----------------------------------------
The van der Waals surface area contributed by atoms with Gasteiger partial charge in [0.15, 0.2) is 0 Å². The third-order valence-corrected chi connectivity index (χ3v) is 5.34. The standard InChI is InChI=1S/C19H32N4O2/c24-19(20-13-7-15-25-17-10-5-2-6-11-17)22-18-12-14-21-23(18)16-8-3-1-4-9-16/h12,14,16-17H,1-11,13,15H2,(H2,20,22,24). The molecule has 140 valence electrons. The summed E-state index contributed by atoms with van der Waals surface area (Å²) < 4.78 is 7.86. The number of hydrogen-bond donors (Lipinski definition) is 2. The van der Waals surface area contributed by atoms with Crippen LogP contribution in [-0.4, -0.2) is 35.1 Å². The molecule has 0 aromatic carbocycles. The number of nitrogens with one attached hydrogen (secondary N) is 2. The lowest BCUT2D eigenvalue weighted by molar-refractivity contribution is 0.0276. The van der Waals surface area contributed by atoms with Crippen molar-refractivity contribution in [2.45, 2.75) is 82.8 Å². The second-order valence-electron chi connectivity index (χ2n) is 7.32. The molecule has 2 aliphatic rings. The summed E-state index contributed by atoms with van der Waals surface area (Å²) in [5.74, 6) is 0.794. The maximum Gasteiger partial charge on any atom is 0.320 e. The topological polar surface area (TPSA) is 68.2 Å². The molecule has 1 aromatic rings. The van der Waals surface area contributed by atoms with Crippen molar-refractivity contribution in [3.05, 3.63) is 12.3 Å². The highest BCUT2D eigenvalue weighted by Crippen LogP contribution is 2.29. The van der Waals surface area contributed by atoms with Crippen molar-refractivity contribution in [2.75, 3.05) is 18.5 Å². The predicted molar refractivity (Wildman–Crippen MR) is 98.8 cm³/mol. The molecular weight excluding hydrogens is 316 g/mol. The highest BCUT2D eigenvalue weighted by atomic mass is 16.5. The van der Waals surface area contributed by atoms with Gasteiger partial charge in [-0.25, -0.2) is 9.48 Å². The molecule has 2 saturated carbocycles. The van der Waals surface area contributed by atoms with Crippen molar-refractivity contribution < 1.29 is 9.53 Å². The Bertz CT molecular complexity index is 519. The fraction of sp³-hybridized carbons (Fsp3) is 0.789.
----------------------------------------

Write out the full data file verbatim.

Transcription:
The van der Waals surface area contributed by atoms with Gasteiger partial charge in [0.15, 0.2) is 0 Å². The third-order valence-corrected chi connectivity index (χ3v) is 5.34. The standard InChI is InChI=1S/C19H32N4O2/c24-19(20-13-7-15-25-17-10-5-2-6-11-17)22-18-12-14-21-23(18)16-8-3-1-4-9-16/h12,14,16-17H,1-11,13,15H2,(H2,20,22,24). The molecule has 140 valence electrons. The summed E-state index contributed by atoms with van der Waals surface area (Å²) < 4.78 is 7.86. The number of hydrogen-bond donors (Lipinski definition) is 2. The van der Waals surface area contributed by atoms with Crippen LogP contribution in [-0.4, -0.2) is 35.1 Å². The molecule has 0 aromatic carbocycles. The number of nitrogens with one attached hydrogen (secondary N) is 2. The lowest BCUT2D eigenvalue weighted by molar-refractivity contribution is 0.0276. The van der Waals surface area contributed by atoms with Crippen molar-refractivity contribution in [2.45, 2.75) is 82.8 Å². The second-order valence-electron chi connectivity index (χ2n) is 7.32. The molecule has 2 aliphatic rings. The summed E-state index contributed by atoms with van der Waals surface area (Å²) in [5.74, 6) is 0.794. The maximum Gasteiger partial charge on any atom is 0.320 e. The topological polar surface area (TPSA) is 68.2 Å². The molecule has 1 aromatic rings. The van der Waals surface area contributed by atoms with Crippen molar-refractivity contribution in [3.05, 3.63) is 12.3 Å². The highest BCUT2D eigenvalue weighted by Crippen LogP contribution is 2.29. The van der Waals surface area contributed by atoms with Crippen molar-refractivity contribution in [2.75, 3.05) is 18.5 Å². The predicted molar refractivity (Wildman–Crippen MR) is 98.8 cm³/mol. The molecular weight excluding hydrogens is 316 g/mol. The highest BCUT2D eigenvalue weighted by atomic mass is 16.5. The van der Waals surface area contributed by atoms with Gasteiger partial charge in [-0.25, -0.2) is 9.48 Å². The molecule has 2 saturated carbocycles. The van der Waals surface area contributed by atoms with Crippen molar-refractivity contribution < 1.29 is 9.53 Å². The Bertz CT molecular complexity index is 519. The fraction of sp³-hybridized carbons (Fsp3) is 0.789.